At the end of the day, dealerships are free to charge whatever they want.
Going strictly by the numbers, the 2020 Chevrolet Corvette is a smashing success. It's not entirely certain if all Corvettes for this first year are sold – there are upwards of 37,000 preorders but Chevy won't go on record as to exactly how many 2020 models will ultimately be built. As such, we don’t know the number of cars destined for dealership inventories, but it’s pretty much guaranteed that at least some unclaimed ‘Vettes will be saddled with “market adjustment” pricing. And there’s nothing Chevrolet can – or will – do about it.
A new report from Muscle Cars & Trucks outlines some of the challenges facing interested Corvette buyers once 2020 models reach showrooms. Chevrolet made a big deal about the C8 starting at less than $60,000, but unless a special order was made ahead of time, it’s unlikely dealerships will voluntarily stock such a barebones model. Beyond that, the automaker hopes that dealerships will stick to MSRP but alas, there’s a reason it’s called Manufacturer Suggested Retail Pricing.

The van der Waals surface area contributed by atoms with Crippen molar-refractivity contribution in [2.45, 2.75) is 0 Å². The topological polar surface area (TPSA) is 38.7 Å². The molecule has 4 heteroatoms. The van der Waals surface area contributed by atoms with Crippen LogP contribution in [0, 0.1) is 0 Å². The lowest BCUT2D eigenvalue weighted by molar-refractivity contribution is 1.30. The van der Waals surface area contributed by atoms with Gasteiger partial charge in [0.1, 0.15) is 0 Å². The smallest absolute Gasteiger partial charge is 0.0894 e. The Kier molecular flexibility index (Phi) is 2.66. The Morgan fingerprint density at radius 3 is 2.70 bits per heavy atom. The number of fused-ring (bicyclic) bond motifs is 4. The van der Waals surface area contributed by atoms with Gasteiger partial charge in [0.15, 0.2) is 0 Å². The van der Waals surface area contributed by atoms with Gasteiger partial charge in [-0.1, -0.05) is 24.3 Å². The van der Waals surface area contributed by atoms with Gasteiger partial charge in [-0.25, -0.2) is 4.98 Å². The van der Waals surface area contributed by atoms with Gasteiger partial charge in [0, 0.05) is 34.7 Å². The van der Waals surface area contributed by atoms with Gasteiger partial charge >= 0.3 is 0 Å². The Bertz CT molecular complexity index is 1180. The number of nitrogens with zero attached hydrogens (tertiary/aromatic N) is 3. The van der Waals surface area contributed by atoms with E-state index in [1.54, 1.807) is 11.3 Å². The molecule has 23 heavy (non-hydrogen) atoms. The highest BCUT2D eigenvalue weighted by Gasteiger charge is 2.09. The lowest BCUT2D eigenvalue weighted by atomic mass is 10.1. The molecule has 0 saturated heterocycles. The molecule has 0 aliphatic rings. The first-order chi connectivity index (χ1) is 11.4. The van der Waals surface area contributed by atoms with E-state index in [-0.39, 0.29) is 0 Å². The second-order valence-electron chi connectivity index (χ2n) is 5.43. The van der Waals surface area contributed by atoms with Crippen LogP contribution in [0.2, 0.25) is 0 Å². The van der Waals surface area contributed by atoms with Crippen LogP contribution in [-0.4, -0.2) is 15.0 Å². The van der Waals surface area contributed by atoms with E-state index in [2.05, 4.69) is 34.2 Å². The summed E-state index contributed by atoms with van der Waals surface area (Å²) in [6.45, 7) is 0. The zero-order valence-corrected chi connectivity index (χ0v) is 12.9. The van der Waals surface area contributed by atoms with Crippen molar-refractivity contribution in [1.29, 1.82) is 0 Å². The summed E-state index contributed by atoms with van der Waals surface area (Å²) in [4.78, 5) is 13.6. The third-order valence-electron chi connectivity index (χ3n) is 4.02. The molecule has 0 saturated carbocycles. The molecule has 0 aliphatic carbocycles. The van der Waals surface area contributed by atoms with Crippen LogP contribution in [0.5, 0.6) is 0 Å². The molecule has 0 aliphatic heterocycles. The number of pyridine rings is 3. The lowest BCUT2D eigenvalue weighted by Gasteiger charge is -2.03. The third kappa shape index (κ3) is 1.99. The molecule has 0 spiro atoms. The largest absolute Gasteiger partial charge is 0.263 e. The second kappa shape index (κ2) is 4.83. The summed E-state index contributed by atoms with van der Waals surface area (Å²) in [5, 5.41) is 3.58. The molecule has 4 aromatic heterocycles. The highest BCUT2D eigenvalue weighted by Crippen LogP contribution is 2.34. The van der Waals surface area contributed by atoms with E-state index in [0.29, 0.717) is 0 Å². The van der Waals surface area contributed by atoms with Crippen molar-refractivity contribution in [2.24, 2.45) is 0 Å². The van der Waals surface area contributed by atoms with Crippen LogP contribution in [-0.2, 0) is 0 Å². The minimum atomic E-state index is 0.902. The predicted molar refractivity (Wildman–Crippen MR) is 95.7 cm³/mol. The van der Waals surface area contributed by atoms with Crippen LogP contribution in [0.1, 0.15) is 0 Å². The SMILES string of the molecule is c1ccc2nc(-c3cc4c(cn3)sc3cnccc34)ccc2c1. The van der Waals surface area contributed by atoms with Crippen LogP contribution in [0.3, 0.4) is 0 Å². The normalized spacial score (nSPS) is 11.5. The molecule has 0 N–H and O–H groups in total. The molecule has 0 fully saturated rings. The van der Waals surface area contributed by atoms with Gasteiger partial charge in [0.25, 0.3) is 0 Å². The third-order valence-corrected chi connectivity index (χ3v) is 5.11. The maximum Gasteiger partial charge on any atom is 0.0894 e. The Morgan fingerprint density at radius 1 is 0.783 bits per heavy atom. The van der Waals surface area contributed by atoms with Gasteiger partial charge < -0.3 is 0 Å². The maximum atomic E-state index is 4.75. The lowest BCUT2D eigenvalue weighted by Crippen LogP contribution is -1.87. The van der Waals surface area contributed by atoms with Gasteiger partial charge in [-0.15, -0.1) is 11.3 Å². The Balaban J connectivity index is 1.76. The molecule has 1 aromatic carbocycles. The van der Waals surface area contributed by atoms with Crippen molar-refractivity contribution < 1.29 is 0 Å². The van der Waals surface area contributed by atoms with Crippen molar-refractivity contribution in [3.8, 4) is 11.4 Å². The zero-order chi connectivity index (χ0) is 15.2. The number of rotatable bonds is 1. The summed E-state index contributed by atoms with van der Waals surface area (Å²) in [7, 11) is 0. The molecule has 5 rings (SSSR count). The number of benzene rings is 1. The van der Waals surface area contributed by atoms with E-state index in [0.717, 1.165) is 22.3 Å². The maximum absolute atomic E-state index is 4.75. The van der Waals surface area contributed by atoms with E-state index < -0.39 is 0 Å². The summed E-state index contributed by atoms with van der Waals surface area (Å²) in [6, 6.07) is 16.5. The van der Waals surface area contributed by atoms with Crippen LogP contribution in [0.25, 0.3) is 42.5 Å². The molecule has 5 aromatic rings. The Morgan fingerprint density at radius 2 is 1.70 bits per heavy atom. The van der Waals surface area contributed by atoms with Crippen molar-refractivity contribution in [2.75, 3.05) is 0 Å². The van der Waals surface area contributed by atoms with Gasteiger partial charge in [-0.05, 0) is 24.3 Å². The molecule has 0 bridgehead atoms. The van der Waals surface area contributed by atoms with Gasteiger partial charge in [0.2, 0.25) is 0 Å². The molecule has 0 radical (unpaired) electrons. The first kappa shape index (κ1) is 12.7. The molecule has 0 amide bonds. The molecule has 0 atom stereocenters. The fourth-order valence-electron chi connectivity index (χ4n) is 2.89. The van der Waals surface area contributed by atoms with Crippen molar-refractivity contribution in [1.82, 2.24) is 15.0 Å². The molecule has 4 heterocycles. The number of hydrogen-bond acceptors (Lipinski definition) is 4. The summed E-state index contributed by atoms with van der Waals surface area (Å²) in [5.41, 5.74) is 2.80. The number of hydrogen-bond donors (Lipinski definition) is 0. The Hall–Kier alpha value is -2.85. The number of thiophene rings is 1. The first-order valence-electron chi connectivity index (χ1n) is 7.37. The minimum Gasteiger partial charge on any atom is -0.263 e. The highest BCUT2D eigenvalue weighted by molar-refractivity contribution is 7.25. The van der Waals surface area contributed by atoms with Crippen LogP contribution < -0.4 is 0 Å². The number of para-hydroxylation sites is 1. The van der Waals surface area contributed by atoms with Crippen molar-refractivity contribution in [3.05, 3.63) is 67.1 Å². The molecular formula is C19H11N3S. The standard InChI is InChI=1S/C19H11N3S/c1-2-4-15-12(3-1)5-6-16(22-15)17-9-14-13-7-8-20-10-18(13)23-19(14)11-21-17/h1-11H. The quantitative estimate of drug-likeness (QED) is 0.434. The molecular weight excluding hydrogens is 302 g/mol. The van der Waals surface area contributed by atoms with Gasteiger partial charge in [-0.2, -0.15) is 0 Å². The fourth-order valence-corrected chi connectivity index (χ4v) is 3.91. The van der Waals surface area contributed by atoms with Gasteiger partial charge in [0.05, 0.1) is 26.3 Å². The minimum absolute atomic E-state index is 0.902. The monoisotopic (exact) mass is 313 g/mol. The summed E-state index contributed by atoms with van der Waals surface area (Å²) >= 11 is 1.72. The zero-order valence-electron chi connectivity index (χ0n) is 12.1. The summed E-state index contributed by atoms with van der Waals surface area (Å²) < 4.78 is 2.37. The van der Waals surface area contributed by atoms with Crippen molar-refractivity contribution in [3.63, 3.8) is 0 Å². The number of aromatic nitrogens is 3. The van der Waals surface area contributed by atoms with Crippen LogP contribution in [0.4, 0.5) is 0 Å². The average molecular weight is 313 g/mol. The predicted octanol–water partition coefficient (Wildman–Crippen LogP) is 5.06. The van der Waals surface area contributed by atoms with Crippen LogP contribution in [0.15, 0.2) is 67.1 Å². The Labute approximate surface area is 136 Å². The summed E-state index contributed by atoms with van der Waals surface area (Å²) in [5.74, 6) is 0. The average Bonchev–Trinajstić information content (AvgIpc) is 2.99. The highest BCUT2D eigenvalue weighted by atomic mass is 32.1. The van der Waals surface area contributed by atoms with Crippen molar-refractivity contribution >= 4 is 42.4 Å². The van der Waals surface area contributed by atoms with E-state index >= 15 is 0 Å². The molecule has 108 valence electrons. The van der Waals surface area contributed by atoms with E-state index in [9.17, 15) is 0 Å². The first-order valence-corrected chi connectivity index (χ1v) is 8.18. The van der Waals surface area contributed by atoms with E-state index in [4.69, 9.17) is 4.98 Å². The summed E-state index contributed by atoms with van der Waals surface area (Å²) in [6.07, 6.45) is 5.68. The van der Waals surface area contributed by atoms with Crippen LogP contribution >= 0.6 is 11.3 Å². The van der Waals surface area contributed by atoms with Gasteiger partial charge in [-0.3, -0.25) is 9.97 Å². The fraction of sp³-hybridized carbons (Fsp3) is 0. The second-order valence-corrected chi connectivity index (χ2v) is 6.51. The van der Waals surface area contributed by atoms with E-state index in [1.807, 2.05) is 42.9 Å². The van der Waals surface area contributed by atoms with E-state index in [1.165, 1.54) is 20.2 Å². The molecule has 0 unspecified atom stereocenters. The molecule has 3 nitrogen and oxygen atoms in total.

“We’ve encouraged our dealers to sell the vehicle at sticker price,” said Barry Engle, GM vice president of the Americas. Speaking to MC&T, Engle went on to explain that, “at the end of the day they’re independent. We trust that they’ll do the right thing.”
That trust could be misplaced, as Corvette fans at Corvette Forum have a comprehensive list of Chevrolet dealerships that shows dozens upon dozens of locations already demanding markups. According to the thread, some of these were markups on preorders, never mind unclaimed cars. The good news is that there appear to be far more dealerships willing to stay at MSRP, though once cars for inventory actually arrive, that could certainly change.
Gallery: 2020 Chevrolet Corvette Stingray
We hope dealerships take the high ground, because the first-ever mid-engine Corvette certainly is a game-changer. With up to 495 horsepower behind the driver and a quick-shifting dual-clutch transmission, it can blast to 60 mph in 2.9 seconds. That’s some serious performance for anything under $100,000, never mind the $60,000 price point GM touted.